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    Something you don't see everyday, last leg section being spotted before welding - a lot of welding!! Weight ~60 ton.

    Attached Thumbnails Attached Thumbnails Random offshore pics-20130526_095651.jpg  

  10. #10
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    Quote Originally Posted by Backspin View Post
    Do you have any pics of your living quarters like a base camp on shore or anything ?
    Hows this? 150 man living quarters block being spotted, ~ 620 ton if I recall correctly.

    Attached Thumbnails Attached Thumbnails Random offshore pics-acc.jpg  

  11. #11
    Thailand Expat AntRobertson's Avatar
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    Nice one, some interesting pics

  12. #12
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    Quote Originally Posted by Airportwo View Post
    I have literally thousands of offshore images, in recent years I have done a lot of surveys on new build rigs which means taking a lot of mostly very boring photographs, couple here from the late seventies when we used to drill with Oil based mud, health and safety were not even in the offshore vocabulary back then!
    A bit slacker on PPE requirements in the 70s as well by the looks of your pics!

    Even today the drill mud seems pretty harmful to marine life. When we do seabed surveys around wellheads the seabed is completely devoid of life where the drill mud has built up. I think it's boron they use these
    days?

    Many moons ago, freshly armed with my geology degree, I nearly went into mud logging on the drilling rigs. In the end I started my working life tunneling, but still ended up offshore eventually.

  13. #13
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    Quote Originally Posted by thaiguzzi View Post
    Yeah, interesting thanx.
    I missed the boat, excuse the pun, re that offshore malarkey, now getting too old.
    It's an aging industry... I am 52 but by no means the oldest on our spreads. The medicals and survival courses have become ridiculously easy to allow the aging workforce to stay employed.

  14. #14
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    Quote Originally Posted by baldrick View Post
    probably worth noting that the winches with the anchors are computer controlled to wind in and out to maintain position which would be determined by feeds from multiple GPS units
    Yes, it's all GPS these days. A critical thing during pipelay is to maintain the correct tension on the pipeline, so positioning is crucial. Too little tension and the weight of the suspended pipeline will cause a buckle - which then means the barge backing up, recovering the buckled pipeline, and de-welding (is that a word?) each joint during the process, so laying pipe in reverse.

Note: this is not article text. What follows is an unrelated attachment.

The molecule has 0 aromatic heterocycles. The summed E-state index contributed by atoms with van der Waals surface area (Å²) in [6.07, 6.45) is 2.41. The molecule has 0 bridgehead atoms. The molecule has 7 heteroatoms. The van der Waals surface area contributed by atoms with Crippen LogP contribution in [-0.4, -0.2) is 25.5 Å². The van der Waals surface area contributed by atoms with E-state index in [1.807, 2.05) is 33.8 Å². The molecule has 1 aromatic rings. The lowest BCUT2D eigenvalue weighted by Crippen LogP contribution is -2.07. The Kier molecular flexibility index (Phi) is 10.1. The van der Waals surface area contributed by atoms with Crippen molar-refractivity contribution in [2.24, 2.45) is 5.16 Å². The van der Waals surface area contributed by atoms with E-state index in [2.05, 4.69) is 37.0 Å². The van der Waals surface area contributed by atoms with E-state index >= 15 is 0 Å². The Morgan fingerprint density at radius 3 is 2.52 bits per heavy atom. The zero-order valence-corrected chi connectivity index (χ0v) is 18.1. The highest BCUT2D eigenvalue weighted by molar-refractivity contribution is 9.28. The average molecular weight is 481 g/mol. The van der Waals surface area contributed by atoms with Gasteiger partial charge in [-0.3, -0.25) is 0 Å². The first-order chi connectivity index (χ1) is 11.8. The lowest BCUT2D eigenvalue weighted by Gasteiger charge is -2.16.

An interesting point... during the gulf war the Americans ran out of decoders for their GPS positioning system (which had a deliberately introduced error), so the error was taken out to make it more widely available. This transformed offshore positioning to sub-metric accuracy and allowed a new generation of lay barges. The modern ones are DP positioned (dynamic positioning using thrusters - locked in to satellite positioning). This obviates the need of anchors and anchor handlers.
    Last edited by Mendip; 10-11-2019 at 06:18 PM.

  15. #15
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    A couple of other pipelay vessels.

    These are using the reel lay method. This is suitable for small diameter pipelines (10" 12" - I think a maximum of 16"), which are spooled onto a reel in batches of around 10 to 15km. These are polypropylene coated as concrete coating would just crack off.

    These are rigid steel pipelines and I find it hard to understand why they don't buckle. A metallurgist could probably explain that?

    The Apache







    The Skandi Navica alongside...



    And in action...



    This pipelay is just about to start. The yellow laydown head on the end of the pipe is about to be laid down to the seabed using a tensioned, anchored wire. There is usually a 'target box' of around 5m by 2m the laydown head needs to be laid within. After one batch of around 15km of pipe is laid, it will be temporarily laid down on the seabed, the vessel then sails back to port to pick up another batch, and on return the original pipe will be recovered so the new batch can be welded on. And so on...

  16. #16
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    Fascinating thread and thanks v much!

    I learned a few things this afternoon.

  17. #17
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    awesome thread

  18. #18
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    During the projects above I was working on the Edda Fonn, an ROV/Survey vessel. I worked on this vessel for around four years, roughly 4 weeks on, 4 weeks off, so I spent around two years of my life onboard. It gets a bit depressing thinking of it like that.

    The ROV will have been working from the blue A-frame on the starboard side. Looks like there was a second ROV on deck on the port side. Two ROVs are common for construction work as we can't afford any breakdown that could delay the lay barge.



    And crew change...


  19. #19
    disturbance in the Turnip baldrick's Avatar
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    Quote Originally Posted by Mendip View Post
    The modern ones are DP positioned (dynamic positioning using thrusters - locked in to satellite positioning)